In organizing & moderating this Malamud tribute, Fishman, according to Center for Fiction publicity, decided to repay "a debt to an author who taught him perhaps more than any other" as he worked on his own debut novel (entitled A Replacement Life, out in June). The diverse group appearing on the panel featured:  Alan Cheuse (writer & NPR books reviewer); Philip Davis (Malamud's biographer & editor of the 3-volume Library of America - Complete Malamud); Clark Blaise ("owner of 'Bern's' Smith-Corona electric," author of 25 books, and long-time Malamud friend & confidante); Liesl Schillinger (New York-based critic & translator, enamored of The Fixer and the "male-female dynamics" found therein); Téa Obreht (a fiction writer moved, or provoked, by "Rembrandt's Hat"); Bharati Mukherjee (author of eight novels and numerous essays on immigration & American culture, and Malamud friend, "disciple," devotee); and Malamud's grandson, Paul Malamud, who revealed via anecdote, a variety of thoughts & feelings about his grandfather, the Malamud family, and Malamud's essentially humble origin & equally humble but dignified nature. 
Philip Davis reflected on all aspects of Malamud, the writer, and the individual in the context of the works. Clark Blaise reminisced about speaking with Malamud on their walks in Bennington "which always started with a visit to Robert Frost's grave."  But the anecdote related by Alan Cheuse - concerning how Malamud once paid a traffic ticket  for Cheuse when he was caught rolling through a stop sign one night on his way to a party at Malamud's home - revealed Malamud's notion of friendship and genuine goodness.

This recent May event, hosted by The Center for Fiction and deftly moderated by Mr. Fishman - celebrating the life & work of an American "master" of the form of fiction - will surely be identified by attendees and etched in their memories as one truly magical evening!  Indeed, my wife and I will certainly recall the evening that prompted us to return to Malamud's multifarious Collected Stories ... stories which reflect, according to Cynthia Ozick, "suffering, loneliness, lust, confinement, defeat ... [which] tremble with subterranean fragility ... in [a] voice ... unlike any other." (The New York Times)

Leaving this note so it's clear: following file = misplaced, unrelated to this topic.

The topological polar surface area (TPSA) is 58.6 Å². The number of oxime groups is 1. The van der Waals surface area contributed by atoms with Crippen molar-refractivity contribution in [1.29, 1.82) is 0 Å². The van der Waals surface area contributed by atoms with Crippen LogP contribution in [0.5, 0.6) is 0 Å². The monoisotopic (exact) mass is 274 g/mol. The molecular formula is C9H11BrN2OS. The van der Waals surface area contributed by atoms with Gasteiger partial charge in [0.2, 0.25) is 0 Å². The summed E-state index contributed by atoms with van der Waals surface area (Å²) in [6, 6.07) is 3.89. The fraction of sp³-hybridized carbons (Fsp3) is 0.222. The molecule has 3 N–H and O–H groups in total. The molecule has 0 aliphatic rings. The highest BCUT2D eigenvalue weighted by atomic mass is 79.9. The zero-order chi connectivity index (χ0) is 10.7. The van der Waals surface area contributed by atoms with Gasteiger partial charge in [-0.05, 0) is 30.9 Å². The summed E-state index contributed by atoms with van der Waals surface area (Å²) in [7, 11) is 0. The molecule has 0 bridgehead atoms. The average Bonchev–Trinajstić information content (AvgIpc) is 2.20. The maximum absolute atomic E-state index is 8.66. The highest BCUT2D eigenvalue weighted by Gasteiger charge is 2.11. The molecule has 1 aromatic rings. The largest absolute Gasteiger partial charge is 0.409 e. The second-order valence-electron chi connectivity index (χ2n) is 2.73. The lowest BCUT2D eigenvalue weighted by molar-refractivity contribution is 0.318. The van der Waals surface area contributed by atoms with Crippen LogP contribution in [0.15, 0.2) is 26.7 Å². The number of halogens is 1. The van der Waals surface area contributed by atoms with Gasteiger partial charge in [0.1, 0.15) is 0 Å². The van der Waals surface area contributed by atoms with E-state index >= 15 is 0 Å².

Not exactly a footnote:  After having attended the Monkey Business program at Asia Society (on Park Ave., the upper East Side), we and two other couples were scheduled to meet for an early dinner at good restaurant (89 Greenwich Avenue; situated near Bank St., a short walk down from 8th Avenue; tel. 212/691-8080). Good is described as an "eclectic eatery" serving what they identify as "modern American" cuisine. And so we chose to sample their menu, well, as "eclectically" as we were able, given 6 diners ... and why not?  We ordered a Heidler Gruner Veltliner, a medium dry yet fruity white wine (@ $39; & a 2nd bottle a bit later with our mains). Surely the rich soils & steep slopes of Austria's Kamptal region have contributed to what one wine aficionado designated an "interesting, texturally compelling wine." We all thought so, too, hence the purchase of that 2nd bottle!

good restaurant - interior shot
Good offers a few options for dinner: one can order from the "early supper special," 3-course (appetizer, main, dessert) prix-fixe menu @ $25, nightly, between 6:00 & 7:00. And four members of our party did just that ... each selecting a different trio of appetizer, main & dessert, with little or no overlap.